The more I awaken, the less I desire to fit in. —Unknown
Back in the 70s, as new immigrants in Canada, we did not celebrate our Indian holidays with much fanfare. Perhaps, it was because as a young Gujarati community we lacked our own temple, or perhaps it was the financial strain we faced, or maybe it was simply because in our new country, certain ingredients required to make our special foods were unavailable. Nevertheless, my parents would reminisce about how they had celebrated these holidays back at home. But come that special day, off we would go, to school and work, as if it were an ordinary day, with only the feeling that something fundamentally important was missing from our lives over and above a few ingredients in our pantry.
On the other hand, my parents made sure that we did celebrate our new holidays; those officially recognized by our newly chosen homeland. As a child, I loved decorating our Christmas tree, however small and scrawny it was; or searching for Easter eggs on a given Sunday morning. Yet, as I grew older, I realized that these holidays were not really ours. We were Hindu after all, not Catholic nor Protestant as the public school system would require us to choose between. These holidays started to feel like something borrowed; something to be used temporarily but never to be owned.
Present day, the Indian community here in Canada is quite sizable and within communities throughout the country, Indian holidays no longer pass quietly. Furthermore, ingredients for an Indian pantry are readily available not only in the many local Indian shops but the larger chain supermarkets as well. As for myself, I have come to be equally proud of both my Indian heritage as well as my Canadian identity and balance both with ease and no longer feel a need to fit into any one mold. Being in an inter-racial marriage, I’ve also happily inherited the holidays that had once felt borrowed.
From time to time, when I look at my beige children, I realize that they are as out of place as I had been, set apart by the same sort of unspoken divide. They may not belong to any one race, but the difference here is that I don’t want them to feel as if they need to. At the very fundamental level, they are quite simply children of this world, being taught to respect and love despite race, colour or creed.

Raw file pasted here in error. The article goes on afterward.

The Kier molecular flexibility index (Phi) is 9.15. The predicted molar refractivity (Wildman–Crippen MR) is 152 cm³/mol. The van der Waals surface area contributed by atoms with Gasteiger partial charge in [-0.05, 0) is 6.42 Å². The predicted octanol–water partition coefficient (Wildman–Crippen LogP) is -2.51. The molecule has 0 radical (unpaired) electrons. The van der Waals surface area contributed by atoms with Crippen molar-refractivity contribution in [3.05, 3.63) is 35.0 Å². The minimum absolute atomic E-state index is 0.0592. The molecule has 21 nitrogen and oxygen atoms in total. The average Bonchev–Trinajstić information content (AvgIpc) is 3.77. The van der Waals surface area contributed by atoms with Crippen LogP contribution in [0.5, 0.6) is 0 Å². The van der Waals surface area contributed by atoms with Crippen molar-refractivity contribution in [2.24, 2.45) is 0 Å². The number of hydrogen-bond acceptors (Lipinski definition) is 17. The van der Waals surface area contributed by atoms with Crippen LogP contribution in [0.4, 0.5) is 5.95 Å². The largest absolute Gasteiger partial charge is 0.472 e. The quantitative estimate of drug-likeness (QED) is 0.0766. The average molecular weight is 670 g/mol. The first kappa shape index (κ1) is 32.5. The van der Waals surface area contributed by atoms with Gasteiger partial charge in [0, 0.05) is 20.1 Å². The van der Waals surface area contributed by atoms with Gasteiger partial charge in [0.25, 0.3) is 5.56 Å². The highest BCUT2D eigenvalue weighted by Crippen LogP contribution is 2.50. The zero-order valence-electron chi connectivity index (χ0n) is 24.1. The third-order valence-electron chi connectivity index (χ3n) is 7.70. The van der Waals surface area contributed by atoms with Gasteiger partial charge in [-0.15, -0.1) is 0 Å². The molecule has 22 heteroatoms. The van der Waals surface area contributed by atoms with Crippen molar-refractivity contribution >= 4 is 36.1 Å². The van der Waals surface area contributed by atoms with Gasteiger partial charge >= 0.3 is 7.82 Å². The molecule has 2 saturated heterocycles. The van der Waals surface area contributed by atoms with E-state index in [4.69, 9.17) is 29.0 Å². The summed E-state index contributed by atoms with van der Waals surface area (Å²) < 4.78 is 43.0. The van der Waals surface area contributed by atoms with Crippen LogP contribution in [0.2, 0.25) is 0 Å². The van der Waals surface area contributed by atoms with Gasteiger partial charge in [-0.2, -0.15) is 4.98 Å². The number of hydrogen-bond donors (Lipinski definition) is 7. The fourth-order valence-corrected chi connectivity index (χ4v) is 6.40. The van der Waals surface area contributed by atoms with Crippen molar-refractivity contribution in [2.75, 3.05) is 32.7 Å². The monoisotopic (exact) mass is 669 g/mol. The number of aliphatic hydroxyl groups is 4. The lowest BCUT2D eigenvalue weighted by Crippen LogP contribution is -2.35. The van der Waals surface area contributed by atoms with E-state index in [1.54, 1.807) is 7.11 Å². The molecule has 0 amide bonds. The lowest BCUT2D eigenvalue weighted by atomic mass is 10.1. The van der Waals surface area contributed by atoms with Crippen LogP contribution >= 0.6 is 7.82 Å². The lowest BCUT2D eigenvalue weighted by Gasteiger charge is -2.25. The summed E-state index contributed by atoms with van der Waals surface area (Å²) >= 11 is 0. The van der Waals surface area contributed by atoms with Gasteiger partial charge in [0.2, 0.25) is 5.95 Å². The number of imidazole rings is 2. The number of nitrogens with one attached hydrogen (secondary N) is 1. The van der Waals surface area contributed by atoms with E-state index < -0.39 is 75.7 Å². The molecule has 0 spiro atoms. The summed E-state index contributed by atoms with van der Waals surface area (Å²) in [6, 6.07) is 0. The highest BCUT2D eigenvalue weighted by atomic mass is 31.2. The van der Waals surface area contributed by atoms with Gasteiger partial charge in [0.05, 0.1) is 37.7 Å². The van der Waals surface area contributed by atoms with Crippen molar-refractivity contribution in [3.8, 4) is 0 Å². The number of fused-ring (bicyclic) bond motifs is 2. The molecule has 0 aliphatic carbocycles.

With Diwali approaching, here is my take on the classic Indian sweet known as coconut burfi (or nariyal ki burfi). Indian sweets are not meant to be eaten in copious amounts as done in North America with let’s say cake. Nevertheless, even one small bite of an Indian burfi is often too sweet for my taste buds. But aside from the overwhelming sweetness, I love the flavours of Indian confectionery, be it the cardamom, the jaggery or the rich flavour of caramelized milk. So the only way for me to enjoy Indian sweets is to make my own with the sweetness level turned down a notch.
Cardamom Coconut & Cream Truffles (or Coconut Burfi)
(Yields about 40 balls)
- 200 g fresh coconut, finely shredded (do not include the thin brown skin)
- 240 g milk
- 240 g 35% cream
- 60 g raw sugar
- 2 tsp freshly ground cardamom
- 1-2 tbsp coconut oil
- 1/4 cup medium grade desiccated coconut for decorating (optional)
- In a large stainless steal saucepan, combine the coconut with milk and cream.
- Using an immersion blender, purée the mixture. (You can omit this step, but I find it gives the burfi a creamier texture.)
- Stir in sugar and cardamom.
- Simmer on medium heat, stirring to ensure that it does not burn, until the mixture is thick (no liquid remaining). (It takes me about 50 minutes.)
- Stir in coconut oil.
- Refrigerate for a few hours. Once cooled, roll mixture between the palms of your hands into small balls (about 2 cm diameter). Coat each ball with desiccated coconut if using. Keep refrigerated for up to 1 week.